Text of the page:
I saw the movie this week and read the book about 3 years ago. I loved the book-- the subtitle is "A World War II Story of Survival, Resilience, and Redemption". I know, of course, that movies can never completely do justice to a book and this was no exception. Don't get me wrong, I thought the movie was fine . . . it just didn't really tell the same story of the book. The movie told only the story of survival.
And the story of survival is an exciting one. 47 days floating adrift in the Pacific ocean and 2 1/2 years in a brutal P.O.W. camp. He endured starvation, dehydration, shark attacks, being shot at, torture, daily beatings, slave working, and more. The movie shows each of these in excruciating, uncomfortable detail. And then it ends.
There are a few sentences at the end stating that he struggled severely with post traumatic stress and coped with it by drinking. He was a raging alcoholic who then finally made good on his promise to dedicate his life to God and had a great life. There was no telling of the resilience required to carve out a life after enduring the atrocities he had. There was no telling of the redemption he found in a Billy Graham revival meeting. Laura Hillenbrand wrote
“At that moment, something shifted sweetly inside him. It was forgiveness, beautiful and effortless and complete. For Louie Zamperini, the war was over.”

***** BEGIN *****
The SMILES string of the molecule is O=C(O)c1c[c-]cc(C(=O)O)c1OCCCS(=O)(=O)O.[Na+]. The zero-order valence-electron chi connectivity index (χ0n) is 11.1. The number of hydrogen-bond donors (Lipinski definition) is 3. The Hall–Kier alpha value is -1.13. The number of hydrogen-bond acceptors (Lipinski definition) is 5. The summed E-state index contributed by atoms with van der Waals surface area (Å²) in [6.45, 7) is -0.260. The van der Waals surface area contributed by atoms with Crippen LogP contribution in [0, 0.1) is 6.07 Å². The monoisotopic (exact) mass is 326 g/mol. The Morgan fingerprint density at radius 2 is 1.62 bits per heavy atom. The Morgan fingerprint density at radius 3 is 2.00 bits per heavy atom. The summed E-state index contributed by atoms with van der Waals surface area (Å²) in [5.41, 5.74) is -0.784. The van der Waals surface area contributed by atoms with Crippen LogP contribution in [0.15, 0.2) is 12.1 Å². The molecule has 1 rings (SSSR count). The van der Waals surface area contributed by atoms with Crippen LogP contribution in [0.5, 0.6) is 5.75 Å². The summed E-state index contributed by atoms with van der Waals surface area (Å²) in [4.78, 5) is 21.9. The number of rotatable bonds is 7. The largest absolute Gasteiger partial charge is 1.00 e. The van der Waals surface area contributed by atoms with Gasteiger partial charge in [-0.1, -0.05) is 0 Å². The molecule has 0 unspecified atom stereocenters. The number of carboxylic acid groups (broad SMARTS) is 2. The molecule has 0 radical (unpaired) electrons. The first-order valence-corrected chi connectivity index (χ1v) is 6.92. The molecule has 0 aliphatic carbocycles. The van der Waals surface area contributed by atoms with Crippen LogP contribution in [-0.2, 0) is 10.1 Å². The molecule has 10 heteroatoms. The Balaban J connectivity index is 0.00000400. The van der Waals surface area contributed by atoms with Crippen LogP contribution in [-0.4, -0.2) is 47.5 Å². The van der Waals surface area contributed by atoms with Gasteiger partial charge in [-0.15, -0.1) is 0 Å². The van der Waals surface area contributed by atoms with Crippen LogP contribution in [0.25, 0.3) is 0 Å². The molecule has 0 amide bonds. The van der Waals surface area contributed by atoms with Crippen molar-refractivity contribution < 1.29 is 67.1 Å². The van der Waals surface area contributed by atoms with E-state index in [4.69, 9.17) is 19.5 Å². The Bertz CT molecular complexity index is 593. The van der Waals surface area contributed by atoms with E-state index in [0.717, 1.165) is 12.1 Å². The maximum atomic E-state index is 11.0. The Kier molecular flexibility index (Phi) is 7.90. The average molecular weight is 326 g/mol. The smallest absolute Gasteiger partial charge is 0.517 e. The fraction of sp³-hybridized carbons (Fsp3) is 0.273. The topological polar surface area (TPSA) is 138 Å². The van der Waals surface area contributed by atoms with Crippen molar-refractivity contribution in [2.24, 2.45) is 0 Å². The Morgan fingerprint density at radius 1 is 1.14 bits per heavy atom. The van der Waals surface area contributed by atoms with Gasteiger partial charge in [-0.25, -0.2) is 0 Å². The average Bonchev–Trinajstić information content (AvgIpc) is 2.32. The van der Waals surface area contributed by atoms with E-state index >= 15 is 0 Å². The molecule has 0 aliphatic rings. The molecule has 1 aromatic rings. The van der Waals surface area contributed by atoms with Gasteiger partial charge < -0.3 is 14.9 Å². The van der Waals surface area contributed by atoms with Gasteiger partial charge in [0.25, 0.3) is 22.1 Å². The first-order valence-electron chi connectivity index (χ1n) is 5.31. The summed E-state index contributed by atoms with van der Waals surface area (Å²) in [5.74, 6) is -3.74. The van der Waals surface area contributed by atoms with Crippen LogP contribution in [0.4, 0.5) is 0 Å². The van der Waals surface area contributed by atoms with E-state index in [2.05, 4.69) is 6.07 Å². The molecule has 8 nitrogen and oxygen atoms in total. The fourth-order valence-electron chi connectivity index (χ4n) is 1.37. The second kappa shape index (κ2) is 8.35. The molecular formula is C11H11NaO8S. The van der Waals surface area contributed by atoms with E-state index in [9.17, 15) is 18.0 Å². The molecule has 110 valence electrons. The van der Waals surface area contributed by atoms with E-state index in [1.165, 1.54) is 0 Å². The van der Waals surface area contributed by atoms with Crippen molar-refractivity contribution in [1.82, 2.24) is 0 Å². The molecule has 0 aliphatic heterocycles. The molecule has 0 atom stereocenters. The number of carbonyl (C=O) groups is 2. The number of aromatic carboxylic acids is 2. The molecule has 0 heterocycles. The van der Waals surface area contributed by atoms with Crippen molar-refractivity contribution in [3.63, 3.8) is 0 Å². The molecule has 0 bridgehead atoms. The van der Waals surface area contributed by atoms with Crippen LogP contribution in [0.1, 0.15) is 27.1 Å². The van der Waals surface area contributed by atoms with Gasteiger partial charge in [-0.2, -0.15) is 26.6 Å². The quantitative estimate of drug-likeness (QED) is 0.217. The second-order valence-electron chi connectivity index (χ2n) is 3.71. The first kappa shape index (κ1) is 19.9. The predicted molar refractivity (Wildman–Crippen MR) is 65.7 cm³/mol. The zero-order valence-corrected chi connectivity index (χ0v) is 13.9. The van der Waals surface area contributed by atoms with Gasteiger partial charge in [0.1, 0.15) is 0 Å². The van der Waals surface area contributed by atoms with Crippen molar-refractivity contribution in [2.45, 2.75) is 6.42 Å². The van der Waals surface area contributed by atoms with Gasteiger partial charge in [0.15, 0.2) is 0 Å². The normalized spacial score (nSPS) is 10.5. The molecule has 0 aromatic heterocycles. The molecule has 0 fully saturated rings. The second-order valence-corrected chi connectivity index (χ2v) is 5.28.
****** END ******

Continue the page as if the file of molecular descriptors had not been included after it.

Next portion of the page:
The movie felt so incomplete.
If I hadn't read the book and knew how it ended, I might have found the torture more than I cared to watch. Showing just how cruel humans can be, is really not my favorite form of entertainment.
Read the book. Maybe see the movie.
Here are some of the quotes I liked from the book.
“The paradox of vengefulness is that it makes men dependent upon those who have harmed them, believing that their release from pain will come only when they make their tormentors suffer. In seeking the Bird's death to free himself, Louie had chained himself, once again, to his tyrant. During the war, the Bird had been unwilling to let go of Louie; after the war, Louie was unable to let go of the Bird."
“What resonated with him now was not all that he had suffered but the divine love that he believed had intervened to save him. He was not the worthless, broken, forsaken man that the Bird had striven to make of him. In a single, silent moment, his rage, his fear, his humiliation and helplessness, had fallen away. That morning, he believed, he was a new creation. Softly, he wept.”
The story of survival alone is not enough to be compelling. It is the story of surviving and then moving past it and thriving. The ability for him to suddenly and completely change his life by embracing forgiveness is what makes this story amazing. Far too many people survive horrible ordeals only to become bitter, unkind, and willing to inflict the same suffering on others. Their stories aren't worth the retelling, but Louis Zamperini's is.
It's too bad, they didn't consult me. ;)